Investors seeking returns should utilize a blend of Fundamental and Technical Analyses to identify worthy investments. On the Technical side, there are multiple tools and indicators available. Among these are Bar Charts, Momentum indicators and Volume indicators which display overbought/oversold conditions, existing trends and potential inflection points of individual stocks and indices. However, there are also helpful metrics that look at the status of the overall market. These are called Market or Index Indicators. Some of the most popular Index Indicators found in most financial information websites and publications are:
The Volatility Index (VIX) is a measure of the expected volatility of the S&P 500 Index over the next thirty days. It considers the market prices of the near-term call and put options on the S&P 500 Index and their variance to risk-free U.S. Treasury bill rates. Basically, it measures the probability of a forceful change in the direction of the index.
The VIX is also known as the “fear index” as since its inception around 1990 the primary spikes in value have been during sudden and violent down markets. This makes sense as the prices (or premiums) of index long puts rally dramatically during sharp selloffs.
In the Financial Crisis of 2008, the VIX traded above 80, as it did at the height of the pandemic fears in March of 2020. As with other technical indicators, extreme levels point to opportunities: below 12 the VIX signals a market too complacent and potentially ready for a reversal; conversely, spikes historically above 35 portray a nervous market (usually) presenting a buying opportunity.
Unfortunately, despite the quantity of press it receives, the VIX is more of a coincident indicator than a leading indicator. It does provide information at its extremes, but investors should not rely upon the VIX only to make decisions.
The simplest Market or Index Indicator is the 200 Day Moving Average (200 MA). It is an easy snapshot of the prevailing trend of any index. The 200 MA is especially useful as its length eliminates the noise and emotions of short-term volatility and allows investors to maintain focus upon a long-term perspective.
This longer outlook and the awareness of the overall market direction prevents investors from over-trading and incorrectly initiating or exiting positions. Investors also effectively utilize the 200 MA as either a support or resistance level, depending on whether a bull or bear market, respectively.
A penetration of the 200 MA in either direction is a warning signal that the trend may be reversing. Also, a crossover by the index, coupled with an eventual turn in the 200 MA is a solid – albeit lagging – confirmation of a trend reversal. Investors adding a shorter-term MA, say a 50 or 65 day, can observe earlier signs of a potential sea change in the market when the short-term moving average crosses the 200 MA.
If investors could only use one Index Indicator, it would be the 200 Day Moving Average. Its simple yet profound indication of market direction while signaling potential shifts make the 200 MA a valuable and consistent technical tool.
The Advance/Decline Line (A/D) is the cumulative net of the number of advancing stocks (stock whose closing price is above its previous close) less the number of declining stocks. Investors may also use A/D volume, subtracting the volume of the stocks that traded down on the day from the volumes of up stocks.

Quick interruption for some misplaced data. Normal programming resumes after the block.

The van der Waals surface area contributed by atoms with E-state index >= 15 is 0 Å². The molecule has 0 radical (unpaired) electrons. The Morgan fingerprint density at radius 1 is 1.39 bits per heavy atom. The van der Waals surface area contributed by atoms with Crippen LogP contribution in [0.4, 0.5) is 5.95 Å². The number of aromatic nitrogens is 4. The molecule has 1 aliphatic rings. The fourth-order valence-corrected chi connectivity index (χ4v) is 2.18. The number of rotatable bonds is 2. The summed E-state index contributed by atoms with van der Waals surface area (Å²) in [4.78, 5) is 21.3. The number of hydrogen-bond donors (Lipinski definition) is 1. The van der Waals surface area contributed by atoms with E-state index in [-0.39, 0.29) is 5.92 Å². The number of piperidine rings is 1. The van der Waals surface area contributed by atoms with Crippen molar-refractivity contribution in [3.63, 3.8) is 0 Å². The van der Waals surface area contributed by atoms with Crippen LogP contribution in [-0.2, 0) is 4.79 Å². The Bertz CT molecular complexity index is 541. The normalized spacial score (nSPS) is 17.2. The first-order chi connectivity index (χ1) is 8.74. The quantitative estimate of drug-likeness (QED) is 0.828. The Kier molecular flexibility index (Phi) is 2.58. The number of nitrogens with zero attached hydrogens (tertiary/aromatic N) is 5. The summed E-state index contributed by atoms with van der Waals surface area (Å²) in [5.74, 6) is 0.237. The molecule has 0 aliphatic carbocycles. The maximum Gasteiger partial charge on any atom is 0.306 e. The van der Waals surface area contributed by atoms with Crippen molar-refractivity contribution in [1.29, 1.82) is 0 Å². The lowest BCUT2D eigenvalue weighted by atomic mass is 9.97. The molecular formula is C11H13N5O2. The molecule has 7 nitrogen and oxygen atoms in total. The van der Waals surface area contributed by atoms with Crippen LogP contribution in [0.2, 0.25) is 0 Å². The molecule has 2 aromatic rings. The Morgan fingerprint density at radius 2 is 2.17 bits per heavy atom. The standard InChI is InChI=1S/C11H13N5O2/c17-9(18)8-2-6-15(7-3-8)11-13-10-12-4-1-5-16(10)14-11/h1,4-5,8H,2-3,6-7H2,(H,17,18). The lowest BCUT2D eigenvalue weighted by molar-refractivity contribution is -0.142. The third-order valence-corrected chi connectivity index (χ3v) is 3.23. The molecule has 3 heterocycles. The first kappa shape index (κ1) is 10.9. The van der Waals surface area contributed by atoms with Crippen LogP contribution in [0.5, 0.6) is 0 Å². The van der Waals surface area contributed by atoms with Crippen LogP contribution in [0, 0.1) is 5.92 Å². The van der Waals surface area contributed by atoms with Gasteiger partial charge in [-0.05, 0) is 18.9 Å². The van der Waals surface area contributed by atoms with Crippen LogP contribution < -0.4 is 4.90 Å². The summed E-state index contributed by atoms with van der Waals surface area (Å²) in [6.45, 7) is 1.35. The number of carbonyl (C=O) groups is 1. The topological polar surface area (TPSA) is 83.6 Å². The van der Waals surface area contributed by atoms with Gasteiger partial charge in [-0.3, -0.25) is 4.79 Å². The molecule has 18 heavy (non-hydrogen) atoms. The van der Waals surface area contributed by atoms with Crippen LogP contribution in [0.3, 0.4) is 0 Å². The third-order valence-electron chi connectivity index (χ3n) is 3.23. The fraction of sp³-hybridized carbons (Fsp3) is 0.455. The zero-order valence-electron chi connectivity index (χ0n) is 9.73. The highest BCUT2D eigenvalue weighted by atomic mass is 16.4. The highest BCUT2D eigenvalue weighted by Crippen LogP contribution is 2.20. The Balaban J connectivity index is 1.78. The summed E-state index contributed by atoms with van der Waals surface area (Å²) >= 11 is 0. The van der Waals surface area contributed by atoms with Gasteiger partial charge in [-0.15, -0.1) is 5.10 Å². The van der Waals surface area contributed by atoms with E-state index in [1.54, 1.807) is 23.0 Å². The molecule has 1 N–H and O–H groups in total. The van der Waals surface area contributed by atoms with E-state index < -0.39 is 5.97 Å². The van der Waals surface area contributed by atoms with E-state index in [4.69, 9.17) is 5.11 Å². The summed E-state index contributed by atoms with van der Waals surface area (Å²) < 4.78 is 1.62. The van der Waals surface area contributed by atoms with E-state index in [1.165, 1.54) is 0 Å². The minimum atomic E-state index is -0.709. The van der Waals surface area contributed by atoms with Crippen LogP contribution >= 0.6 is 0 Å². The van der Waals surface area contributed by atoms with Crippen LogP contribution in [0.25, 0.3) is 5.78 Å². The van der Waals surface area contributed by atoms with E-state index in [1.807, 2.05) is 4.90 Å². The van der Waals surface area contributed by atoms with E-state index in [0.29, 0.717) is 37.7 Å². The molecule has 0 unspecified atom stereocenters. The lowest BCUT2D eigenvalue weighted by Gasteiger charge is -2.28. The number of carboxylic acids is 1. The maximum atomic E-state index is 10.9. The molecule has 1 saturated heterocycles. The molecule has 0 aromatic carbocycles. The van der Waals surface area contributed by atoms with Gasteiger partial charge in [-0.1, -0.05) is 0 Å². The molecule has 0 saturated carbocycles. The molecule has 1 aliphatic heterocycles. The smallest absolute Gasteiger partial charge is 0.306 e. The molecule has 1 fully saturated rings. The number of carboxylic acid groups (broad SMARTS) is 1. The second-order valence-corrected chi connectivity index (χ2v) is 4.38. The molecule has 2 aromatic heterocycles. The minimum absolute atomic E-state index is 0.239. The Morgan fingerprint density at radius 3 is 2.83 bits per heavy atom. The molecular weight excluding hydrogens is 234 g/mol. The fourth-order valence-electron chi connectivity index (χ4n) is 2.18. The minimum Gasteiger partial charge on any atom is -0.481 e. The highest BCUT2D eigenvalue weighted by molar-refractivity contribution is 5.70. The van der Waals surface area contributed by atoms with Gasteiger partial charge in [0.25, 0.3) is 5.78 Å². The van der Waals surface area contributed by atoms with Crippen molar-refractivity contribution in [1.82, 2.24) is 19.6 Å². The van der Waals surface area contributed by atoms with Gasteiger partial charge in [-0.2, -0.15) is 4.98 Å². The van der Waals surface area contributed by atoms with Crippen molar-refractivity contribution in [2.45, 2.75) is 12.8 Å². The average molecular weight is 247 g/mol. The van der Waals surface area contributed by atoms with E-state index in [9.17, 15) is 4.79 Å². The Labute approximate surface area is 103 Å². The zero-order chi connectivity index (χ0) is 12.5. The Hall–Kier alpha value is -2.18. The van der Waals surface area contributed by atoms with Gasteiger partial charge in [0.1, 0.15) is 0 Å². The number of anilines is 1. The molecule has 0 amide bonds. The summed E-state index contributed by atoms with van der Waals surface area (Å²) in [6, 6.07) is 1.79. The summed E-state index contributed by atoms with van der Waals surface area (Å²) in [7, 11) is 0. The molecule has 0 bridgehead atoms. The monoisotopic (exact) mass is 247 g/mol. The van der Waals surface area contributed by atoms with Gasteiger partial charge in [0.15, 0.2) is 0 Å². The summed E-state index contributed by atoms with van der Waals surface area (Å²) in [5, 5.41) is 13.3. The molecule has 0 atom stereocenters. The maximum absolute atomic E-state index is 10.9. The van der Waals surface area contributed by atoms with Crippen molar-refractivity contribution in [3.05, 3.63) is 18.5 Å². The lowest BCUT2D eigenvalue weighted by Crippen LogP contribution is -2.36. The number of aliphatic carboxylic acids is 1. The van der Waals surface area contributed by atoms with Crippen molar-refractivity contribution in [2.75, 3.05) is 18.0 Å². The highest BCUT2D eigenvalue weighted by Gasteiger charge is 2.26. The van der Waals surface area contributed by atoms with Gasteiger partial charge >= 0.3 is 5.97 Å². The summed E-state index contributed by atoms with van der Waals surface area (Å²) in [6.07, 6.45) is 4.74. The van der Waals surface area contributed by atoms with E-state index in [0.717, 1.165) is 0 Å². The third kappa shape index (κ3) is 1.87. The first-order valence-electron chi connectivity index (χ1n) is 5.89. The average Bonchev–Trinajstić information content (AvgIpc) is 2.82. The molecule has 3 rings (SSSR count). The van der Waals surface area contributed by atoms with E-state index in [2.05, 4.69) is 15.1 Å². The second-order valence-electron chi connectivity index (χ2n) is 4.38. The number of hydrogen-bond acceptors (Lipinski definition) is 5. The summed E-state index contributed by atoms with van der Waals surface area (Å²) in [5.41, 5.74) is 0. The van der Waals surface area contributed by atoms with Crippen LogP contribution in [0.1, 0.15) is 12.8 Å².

Either is an effective gauge of the market breadth, or how broad-based is a market move. As indices are capitalization-weighted, a price move by a select few key large cap stocks may have a disproportionate impact. Thus, a measure of the entire index without regard to size is beneficial to understand the full range and depth of a market move.
The A/D, similar to other technical tools, helps confirm current trends – rising during up moves, falling during down moves – or looks for divergence from the current trend to indicate a reversal may be coming.
The Arms Index was developed in 1967 by Richard Arms. Also called the TRIN (for TRading INdex), it is a breadth indicator based upon the A/D line and A/D volumes. It is the ratio of the number of advances to declines divided by the ratio of advancing volume to declining volume.
Numbers below 1 signal a strong market as that means that advancing volume is stronger than declining volume, which is necessary to sustain rallies. Likewise, numbers above 1 demonstrate weak volume, which would portray an unsustainable move.
The TRIN is fairly volatile, pointing to short-term market tops and bottoms. However, a moving average may be utilized to smooth the data and indicate longer-term overbought and oversold conditions.
Again, similar to the A/D, the TRIN captures for investors the true breadth and sustainability of a market move.
The New Highs/New Lows is another breadth indicator that measures the overall strength or weakness of the market. It comprises the number of stocks whose closing price makes a new 52 week high less those making a new 52 week low.
A strong market will have a large and increasing number of new highs. A weak market will have a growing number of new lows. Again, a divergence will be a red flag indicating the underlying strength or weakness is not in tandem with the price move.
A moving average of the New High/New Low Differential (New Highs less New Lows) is also utilized to visually depict divergences and overbought/oversold conditions.
There are many tools in the Technical Analysis toolbox. Some are straightforward. Others are esoteric and complex. Investors must match their tools with their investment knowledge. Index Indicators, however, are essential to both novice and sophisticated investors. The basic awareness of the overall trend of a market and its underlying strength or weakness is invaluable to all investors. From that knowledge all other investment decisions follow.